Documents to download

On 8 January 2016, the Department of Health published changes to the alcohol guidelines for the United Kingdom. These replace the previous set of guidelines published in 1995, lowering the limit for the weekly alcohol intake for both men and women to 14 units per week. The alcohol guidelines also advise that pregnant women should avoid drinking any alcohol for the duration of their pregnancy, as alcohol can lead to “long-term harm” to their baby.

The move to update the alcohol guidelines followed a review undertaken by two expert groups in health and behaviour in 2012, who had found that there was “significant new, good quality evidence”, unavailable at the time of the previous review in 1995, regarding the effects of alcohol consumption on a person’s health.


Documents to download

Related posts

  • Contribution of the arts to society and the economy

    The government estimates that creative industries generated £126bn in gross value added to the economy and employed 2.4 million people in 2022. A range of research is also examining the way in which creative industries and the arts can positively impact wellbeing, for example through public health interventions. In June 2023, the government published a ‘Creative industries sector vision’ which included a commitment to an additional £77mn in funding.

    Contribution of the arts to society and the economy
  • Performance of maternity services in England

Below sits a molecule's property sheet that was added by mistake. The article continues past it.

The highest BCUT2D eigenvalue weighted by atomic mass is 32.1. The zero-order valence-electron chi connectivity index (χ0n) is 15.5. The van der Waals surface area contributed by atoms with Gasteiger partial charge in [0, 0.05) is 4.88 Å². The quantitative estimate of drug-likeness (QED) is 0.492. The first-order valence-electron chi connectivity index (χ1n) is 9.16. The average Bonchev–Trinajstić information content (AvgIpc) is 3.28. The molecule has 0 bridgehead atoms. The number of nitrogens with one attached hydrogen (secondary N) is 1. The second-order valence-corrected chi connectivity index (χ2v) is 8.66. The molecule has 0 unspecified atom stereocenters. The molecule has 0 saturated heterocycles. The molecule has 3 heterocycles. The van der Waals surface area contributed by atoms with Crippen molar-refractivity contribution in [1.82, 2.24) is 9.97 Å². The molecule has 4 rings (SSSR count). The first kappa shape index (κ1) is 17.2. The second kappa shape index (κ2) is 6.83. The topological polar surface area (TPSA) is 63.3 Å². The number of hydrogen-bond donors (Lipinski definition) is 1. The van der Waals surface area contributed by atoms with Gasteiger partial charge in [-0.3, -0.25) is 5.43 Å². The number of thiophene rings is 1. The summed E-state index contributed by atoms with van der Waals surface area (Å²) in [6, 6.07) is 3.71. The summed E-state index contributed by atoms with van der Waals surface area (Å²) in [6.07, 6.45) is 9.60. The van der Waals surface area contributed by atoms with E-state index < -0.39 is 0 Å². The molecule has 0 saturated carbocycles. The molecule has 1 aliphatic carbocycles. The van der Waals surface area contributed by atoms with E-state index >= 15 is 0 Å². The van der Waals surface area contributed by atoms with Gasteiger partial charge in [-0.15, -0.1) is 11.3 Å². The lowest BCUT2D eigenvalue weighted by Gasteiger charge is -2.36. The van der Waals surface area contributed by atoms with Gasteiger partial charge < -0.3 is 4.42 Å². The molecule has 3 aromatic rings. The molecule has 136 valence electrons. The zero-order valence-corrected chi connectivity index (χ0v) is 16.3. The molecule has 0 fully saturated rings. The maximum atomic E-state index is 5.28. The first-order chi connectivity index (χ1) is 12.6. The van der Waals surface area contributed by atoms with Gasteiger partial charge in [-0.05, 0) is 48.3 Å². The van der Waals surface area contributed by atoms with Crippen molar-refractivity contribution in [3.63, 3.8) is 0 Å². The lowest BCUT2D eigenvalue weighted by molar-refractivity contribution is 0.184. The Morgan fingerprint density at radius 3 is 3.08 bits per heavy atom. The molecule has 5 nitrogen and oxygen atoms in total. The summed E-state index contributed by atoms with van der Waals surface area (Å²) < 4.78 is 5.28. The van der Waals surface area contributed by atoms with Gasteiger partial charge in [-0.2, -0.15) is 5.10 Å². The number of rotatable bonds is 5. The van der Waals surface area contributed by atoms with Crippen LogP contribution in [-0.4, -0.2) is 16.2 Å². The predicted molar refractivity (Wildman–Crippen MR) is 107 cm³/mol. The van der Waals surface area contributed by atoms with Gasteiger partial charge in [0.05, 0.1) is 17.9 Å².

The government has described the NHS as one of the safest places in the world to give birth. However, multiple reports and independent investigations have highlighted ongoing problems in maternity care in England. This article summarises recent findings on the performance of NHS maternity services in England, as well as recent government and NHS policies aimed at improving the quality of maternity care.

    Performance of maternity services in England
  • Dementia care

    Growing numbers of people in the UK suffer from dementia. Because dementia costs are often associated with social care needs, as opposed to medical treatment, those with dementia are often required to fund the cost of their own care. This has led to calls for more parity between health and social care where dementia is concerned. The government has committed to significant reform of the funding thresholds for social care in England, but these are now not expected until 2025.

    Dementia care